Social work / Page 11
Is social work a profession ? / 11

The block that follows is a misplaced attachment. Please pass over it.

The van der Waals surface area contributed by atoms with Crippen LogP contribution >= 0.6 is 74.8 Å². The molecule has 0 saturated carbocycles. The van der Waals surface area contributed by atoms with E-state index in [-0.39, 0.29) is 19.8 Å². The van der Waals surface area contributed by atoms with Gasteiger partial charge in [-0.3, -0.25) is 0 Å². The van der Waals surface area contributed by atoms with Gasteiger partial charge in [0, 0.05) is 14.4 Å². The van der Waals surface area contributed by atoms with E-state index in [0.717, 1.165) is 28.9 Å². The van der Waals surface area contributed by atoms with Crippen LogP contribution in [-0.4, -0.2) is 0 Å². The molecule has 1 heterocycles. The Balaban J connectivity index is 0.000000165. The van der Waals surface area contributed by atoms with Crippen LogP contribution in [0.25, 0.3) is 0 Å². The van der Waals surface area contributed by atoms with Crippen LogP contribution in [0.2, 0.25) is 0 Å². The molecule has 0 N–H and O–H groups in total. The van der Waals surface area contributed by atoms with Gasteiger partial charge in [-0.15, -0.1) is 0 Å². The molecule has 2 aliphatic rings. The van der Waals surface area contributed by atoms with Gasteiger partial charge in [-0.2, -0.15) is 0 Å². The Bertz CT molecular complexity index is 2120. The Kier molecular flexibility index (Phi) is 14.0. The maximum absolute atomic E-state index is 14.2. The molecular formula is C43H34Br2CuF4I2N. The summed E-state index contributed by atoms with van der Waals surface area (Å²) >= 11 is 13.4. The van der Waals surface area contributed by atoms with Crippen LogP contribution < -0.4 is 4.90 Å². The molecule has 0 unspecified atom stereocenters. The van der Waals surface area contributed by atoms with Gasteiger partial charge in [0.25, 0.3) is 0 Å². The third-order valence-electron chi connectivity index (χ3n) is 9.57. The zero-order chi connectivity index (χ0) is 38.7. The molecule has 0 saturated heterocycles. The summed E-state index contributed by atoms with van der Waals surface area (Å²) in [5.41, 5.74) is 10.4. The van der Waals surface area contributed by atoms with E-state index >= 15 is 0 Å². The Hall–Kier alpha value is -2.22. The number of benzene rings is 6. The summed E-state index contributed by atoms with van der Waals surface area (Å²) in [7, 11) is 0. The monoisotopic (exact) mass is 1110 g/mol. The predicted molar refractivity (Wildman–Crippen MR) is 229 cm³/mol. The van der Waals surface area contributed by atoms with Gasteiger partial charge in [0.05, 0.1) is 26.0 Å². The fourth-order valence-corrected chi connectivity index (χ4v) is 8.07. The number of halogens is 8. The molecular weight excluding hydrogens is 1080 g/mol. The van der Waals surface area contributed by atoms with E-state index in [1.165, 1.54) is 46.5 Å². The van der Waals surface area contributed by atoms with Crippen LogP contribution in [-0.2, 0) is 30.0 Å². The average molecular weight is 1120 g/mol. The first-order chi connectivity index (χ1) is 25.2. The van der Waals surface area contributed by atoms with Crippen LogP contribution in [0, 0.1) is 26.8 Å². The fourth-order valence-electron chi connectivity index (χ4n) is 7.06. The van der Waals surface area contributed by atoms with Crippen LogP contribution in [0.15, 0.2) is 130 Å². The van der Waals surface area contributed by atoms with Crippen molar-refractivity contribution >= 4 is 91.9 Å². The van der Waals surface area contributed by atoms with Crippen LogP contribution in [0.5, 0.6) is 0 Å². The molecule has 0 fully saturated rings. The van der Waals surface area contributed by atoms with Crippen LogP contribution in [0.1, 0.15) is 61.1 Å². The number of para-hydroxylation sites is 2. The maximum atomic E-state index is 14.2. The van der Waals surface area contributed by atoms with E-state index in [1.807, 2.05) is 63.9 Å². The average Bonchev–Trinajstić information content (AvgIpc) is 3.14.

The easy impatient sweep of progressive recommendation, characteristic of even the best progressive journalism, is one thing; the working out of a practical problem is quite another. I know of nothing more difficult than to take hold of a definite situation in sanitation or education and to make it better. Nor is it only or in some cases mainly the iniquity and perversity of men that are at fault; our impatience may occasionally be unjust, if it is due to any such view. The problems are in themselves intricate; our resources are inadequate; our powers, especially in dealing with others, are relatively slight and work slowly. In the sense in which we are now speaking, Goethe's saying may be reversed: to think is easy, to do is hard. I have no desire to discourage social workers; still less do I want to bring aid or comfort to the enemy. I do not want to diminish the vigor of any attack that can be made upon poverty, ignorance, disease, selfishness; but for the moment I am, ignoring all else, looking at the method of the social worker from the merely professional standpoint. Now when social work becomes thoroughly professional in character and scientific in method, it will be perceived that vigor is not synonymous with intelligence. Moreover, vigor cannot succeed without intelligence. The battles that social work wages will not be won by phrases which too often serve as a substitute for experience and knowledge, but by trench, warfare carried on by men and women who have learned every inch of the ground over which they must fight. I spoke a moment ago of journalism. I would not be understood as discrediting effective and able journalistic work. Its limitations however are obvious, and by none are they more acutely felt than by some of those who are compelled by the necessities of the case to labor within them. What I mean to point out here is this: that a profession needs in these days a form of expression and record that is scientific rather than journalistic in character. The newspapers, the weekly and monthly periodicals, more or less serve social work as far as journalistic publicity is concerned. Now while it is doubtless still advisable to concentrate this material in journals expressly devoted to social work for news-propaganda and agitation, it is important to remember that we do not thus rise above the journalistic to the scientific or professional level. A profession must find a dignified and critical means of expressing itself in the form of a periodical which shall describe in careful terms whatever work is in progress; and it must from time to time register its more impressive performances in a literature of growing solidity and variety. To some extent the evolution of social work towards the professional status can be measured by the quality of publication put forth in its name. I cannot pretend to such familiarity with the literature of social work as to warrant me in passing an opinion as to how far its periodical or its book literature is impressive, scientific, or professional in quality; but I believe the point is one which might be profitably considered by those who wish social work to be taken as seriously as medicine or engineering. At the moment, therefore, it may be -observe that I am not endeavoring to be very positive - it may be that social work will gain if for the time being it becomes uncomfortably conscious that it is not a profession in the sense in which medicine and engineering are professions; that if medicine and engineering have cause to proceed with critical care, social work has even more. The father of the late President Oilman was once asked whether his son Daniel had "chosen his profession". "I don't know," he replied, "Daniel is always working rather than professing." But after all, what matters most is professional spirit. All activities may be prosecuted in the genuine professional spirit. In so far as accepted professions are prosecuted at a mercenary or selfish level, law and medicine are ethically no better than trades. In so far as trades are honestly carried on, they tend to rise towards the professional level. Social work appeals strongly to the humanitarian and spiritual element. It holds out no inducement to the worldly, - neither comfort, glory, nor money. The unselfish devotion of those who have chosen to give themselves to making the world a fitter place to live in can fill social work with the professional spirit and thus to some extent lift it above all the distinctions which I have been at such pains to make. In the long run, the first, main and indispensable criterion of a profession will be the possession of professional spirit, and that test social work may, if it will, fully satisfy.